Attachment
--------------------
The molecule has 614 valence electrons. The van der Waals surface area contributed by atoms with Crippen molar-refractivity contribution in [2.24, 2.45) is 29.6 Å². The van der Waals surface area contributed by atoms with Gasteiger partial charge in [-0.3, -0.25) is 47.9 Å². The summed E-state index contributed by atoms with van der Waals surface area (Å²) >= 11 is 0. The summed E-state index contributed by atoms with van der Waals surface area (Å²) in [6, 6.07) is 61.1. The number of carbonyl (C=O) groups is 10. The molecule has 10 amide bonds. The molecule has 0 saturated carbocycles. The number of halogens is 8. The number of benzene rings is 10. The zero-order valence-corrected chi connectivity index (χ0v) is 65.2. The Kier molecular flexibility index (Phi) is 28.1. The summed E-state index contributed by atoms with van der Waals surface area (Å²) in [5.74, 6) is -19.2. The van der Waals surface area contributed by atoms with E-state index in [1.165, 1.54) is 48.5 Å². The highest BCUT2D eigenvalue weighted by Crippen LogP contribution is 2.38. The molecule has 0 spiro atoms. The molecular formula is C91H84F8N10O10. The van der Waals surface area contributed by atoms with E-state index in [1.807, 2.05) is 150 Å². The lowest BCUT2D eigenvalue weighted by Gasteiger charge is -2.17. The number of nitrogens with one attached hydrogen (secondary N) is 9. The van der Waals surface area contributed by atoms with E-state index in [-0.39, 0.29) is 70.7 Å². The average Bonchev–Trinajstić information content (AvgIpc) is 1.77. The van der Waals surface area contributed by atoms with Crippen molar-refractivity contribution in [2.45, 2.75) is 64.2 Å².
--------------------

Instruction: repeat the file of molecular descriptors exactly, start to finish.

The molecule has 614 valence electrons. The van der Waals surface area contributed by atoms with Crippen molar-refractivity contribution in [2.24, 2.45) is 29.6 Å². The van der Waals surface area contributed by atoms with Gasteiger partial charge in [-0.3, -0.25) is 47.9 Å². The summed E-state index contributed by atoms with van der Waals surface area (Å²) >= 11 is 0. The summed E-state index contributed by atoms with van der Waals surface area (Å²) in [6, 6.07) is 61.1. The number of carbonyl (C=O) groups is 10. The molecule has 10 amide bonds. The molecule has 0 saturated carbocycles. The number of halogens is 8. The number of benzene rings is 10. The zero-order valence-corrected chi connectivity index (χ0v) is 65.2. The Kier molecular flexibility index (Phi) is 28.1. The summed E-state index contributed by atoms with van der Waals surface area (Å²) in [5.74, 6) is -19.2. The van der Waals surface area contributed by atoms with E-state index in [1.165, 1.54) is 48.5 Å². The highest BCUT2D eigenvalue weighted by Crippen LogP contribution is 2.38. The molecule has 0 spiro atoms. The molecular formula is C91H84F8N10O10. The van der Waals surface area contributed by atoms with E-state index in [1.807, 2.05) is 150 Å². The lowest BCUT2D eigenvalue weighted by Gasteiger charge is -2.17. The number of nitrogens with one attached hydrogen (secondary N) is 9. The van der Waals surface area contributed by atoms with E-state index in [-0.39, 0.29) is 70.7 Å². The average Bonchev–Trinajstić information content (AvgIpc) is 1.77. The van der Waals surface area contributed by atoms with Crippen molar-refractivity contribution in [2.45, 2.75) is 64.2 Å².